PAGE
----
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This question pertains to Rabinowitz : Minimax methods in critical point theory. This is kind of a shot in the dark, since it's unlikely anyone actually has the book on hand and it's not on the web. The setup of defining the function is too lengthy to post (3 pages needed), but a similar setup can be found in Evans.

On p. 84, the author states : Since $g=0$ on $A_{c- \hat{\epsilon}}$, the orbit $\eta(t,u)$ cannot enter $A_{c-\hat{\epsilon}}$.

Why is this?

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up vote 2 down vote accepted

According to (A.7) on p. 83, the $\frac{d \eta}{dt} = W(\eta)$ , where $W(x) = 0$ on $A$ (since $g = 0$ on $A$ ). This means that $\frac{d \eta}{dt} = 0$ when $\eta$ enters $A$ and the evolution just stops.

Therefore, since $I(\eta(0,u)) = I(u) \geq c-\epsilon > c -\hat \epsilon$ and $\frac{d I(\eta(t,u))}{dt}\leq 0,$ and by the chain rule, $\frac{dI(\eta(t,u))}{dt} = 0$ as soon as $\eta(t,u)\in A$. Since $A_{c-\hat \epsilon}\subset A$, it follows that $I(\eta(t,u)) \geq c-\hat\epsilon,$ which is sufficient for the next inequality to work.

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I'm sorry, I still don't see it. Is $\frac{d\eta}{dt}=0$ a contradiction? I don't see why we can't have $\eta$ constant past some value of $t$. – Euler....IS_ALIVE Jan 14 '13 at 22:26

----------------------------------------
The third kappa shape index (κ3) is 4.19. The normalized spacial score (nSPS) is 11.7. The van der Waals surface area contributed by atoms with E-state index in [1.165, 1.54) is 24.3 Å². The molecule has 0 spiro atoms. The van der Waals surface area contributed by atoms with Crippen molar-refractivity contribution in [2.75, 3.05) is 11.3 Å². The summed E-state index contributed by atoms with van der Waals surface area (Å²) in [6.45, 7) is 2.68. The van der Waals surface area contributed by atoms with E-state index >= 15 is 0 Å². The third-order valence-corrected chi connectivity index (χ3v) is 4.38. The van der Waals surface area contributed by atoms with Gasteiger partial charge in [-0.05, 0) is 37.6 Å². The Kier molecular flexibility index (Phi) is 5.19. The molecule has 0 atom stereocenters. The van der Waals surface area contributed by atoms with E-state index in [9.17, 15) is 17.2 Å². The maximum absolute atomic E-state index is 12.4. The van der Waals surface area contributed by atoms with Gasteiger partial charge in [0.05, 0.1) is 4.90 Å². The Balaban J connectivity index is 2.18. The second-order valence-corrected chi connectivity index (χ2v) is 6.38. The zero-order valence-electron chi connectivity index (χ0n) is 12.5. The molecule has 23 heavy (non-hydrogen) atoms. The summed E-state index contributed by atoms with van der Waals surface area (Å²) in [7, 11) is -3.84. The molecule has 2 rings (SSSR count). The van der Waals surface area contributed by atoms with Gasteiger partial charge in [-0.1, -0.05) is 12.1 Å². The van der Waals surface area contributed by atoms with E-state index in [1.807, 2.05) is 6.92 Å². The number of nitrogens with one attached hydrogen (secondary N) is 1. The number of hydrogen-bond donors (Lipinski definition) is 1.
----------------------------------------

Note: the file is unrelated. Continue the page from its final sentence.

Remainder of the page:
Yes, $ t\mapsto \eta(t,u)$ is constant as soon as it enters $A$, which it may or may not do. The reason it is constant is because of the fact that $\frac{d\eta}{dt}$ is 0 on $A$, which follows just from the definition (look closely at how $W$ and $g$ are defined). This is not a contradiction, it is direct. – Albert Altarovici Jan 15 '13 at 8:51
That's exactly what I mean. You just said it may or may not enter $A$. The book says precisely that it does NOT enter $A$. That's actually the whole point of my original question. I understand what the consequences are... but why can it not enter $A$? – Euler....IS_ALIVE Jan 16 '13 at 0:48
It stops as soon as it hits the boundary of $A$ at energy $c-\hat{\epsilon}$. What is meant by "may or may not enter $A$" is that we do not know that $I$ even decreases all the way to $c - \hat{\epsilon}$. In the former case, we don't care. In the latter case, $I$ will not decrease beyond $c - \hat\epsilon$ since as soon as that happens $\eta\in\partial A\subset A$ and the evolution stops. Even though the boundary of $A$ is technically in $A$, the next inequality works. The trajectory $\eta(t,u)$ does not enter $A$ in the sense that its energy, is always greater than $c-\hat\epsilon$ – Albert Altarovici Jan 16 '13 at 5:29
Ok well then the book should not say the orbit cannot enter $A$, but I agree with everything else. Thank you. – Euler....IS_ALIVE Jan 16 '13 at 15:49

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